sports authority

The Williamson County commissioners were ready to kick things off on creating a sports authority on Monday night.

So ready that they moved the late-added resolution up to the top of the agenda. After hearing supporting statements from Mayor  Rogers Anderson and Ellie Chin, CEO and President of Visit Franklin, they voted 21-0 in favor of creating a sports authority for Williamson County.

The sports authority will figure out the need for a sports complex, what kind should be built and help create attractive financing for it on the one hand. On the other hand it will take efforts to attract tournaments and events with youth and amateur sports organizations.

The resolution’s passage starts the process of fostering the development of a regional sports complex in the county. The idea gained momentum in the last month and a half after the closure of A-Game Sportsplex in Cool Springs became imminent.

“Our first step from here is a feasibility study,” said Chin, who served on the Nashville Sports Council, which had a hand in the sports authority in the ’90s  that helped lead to the Nashville Predators and Tennessee Titans coming to Nashville and building Bridgestone Arena and Nissan Stadium.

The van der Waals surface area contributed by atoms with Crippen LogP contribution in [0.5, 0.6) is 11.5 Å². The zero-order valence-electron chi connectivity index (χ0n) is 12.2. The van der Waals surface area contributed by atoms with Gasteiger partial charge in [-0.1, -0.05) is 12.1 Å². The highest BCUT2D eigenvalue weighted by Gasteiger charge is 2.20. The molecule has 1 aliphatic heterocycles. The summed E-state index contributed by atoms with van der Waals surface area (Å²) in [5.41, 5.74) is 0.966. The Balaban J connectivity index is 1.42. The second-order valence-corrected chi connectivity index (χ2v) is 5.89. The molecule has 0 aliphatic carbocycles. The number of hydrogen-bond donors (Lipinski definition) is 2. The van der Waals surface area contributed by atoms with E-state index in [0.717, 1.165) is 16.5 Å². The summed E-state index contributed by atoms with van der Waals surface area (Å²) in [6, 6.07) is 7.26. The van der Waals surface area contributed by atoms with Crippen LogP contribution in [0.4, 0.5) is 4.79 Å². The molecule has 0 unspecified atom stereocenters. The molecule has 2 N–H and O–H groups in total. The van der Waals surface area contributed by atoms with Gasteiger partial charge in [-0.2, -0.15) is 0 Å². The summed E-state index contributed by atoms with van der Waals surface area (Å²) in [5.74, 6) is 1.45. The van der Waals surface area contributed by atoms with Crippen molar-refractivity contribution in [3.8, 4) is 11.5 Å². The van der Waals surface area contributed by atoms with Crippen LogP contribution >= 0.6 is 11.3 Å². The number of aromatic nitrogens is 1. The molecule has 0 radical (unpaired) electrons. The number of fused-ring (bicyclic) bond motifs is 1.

“First we ask if we need a study and if we do, what is the combination of sports. The study will come back and show us what we need to build. They next step is how do we get it built, with a combination of private and public, or just private or public- we don’t know that yet.”

“That is what SA is being formed to do: research to see what it is we need and how we can get it done.”

It all starts with youth and amatuer sports. Chin said that when she looked at the numbers Williamson County businesses are leaving an estimated $6.5 million on the table a year because the county does not have the facilities to meet the demand for sports events and tournaments.  On average, she said, the county lost 50,000 room nights  per year in 2014 and 2015.

There is a high demand, she said, for Williamson County as a location for sports events in large part because of attractive hotel, restaurant and retail  options.

“Sports is big business in Williamson County,” Anderson said. “Let’s allow the free market to come in and say, we want to be a part of that in WIlliamson County.”

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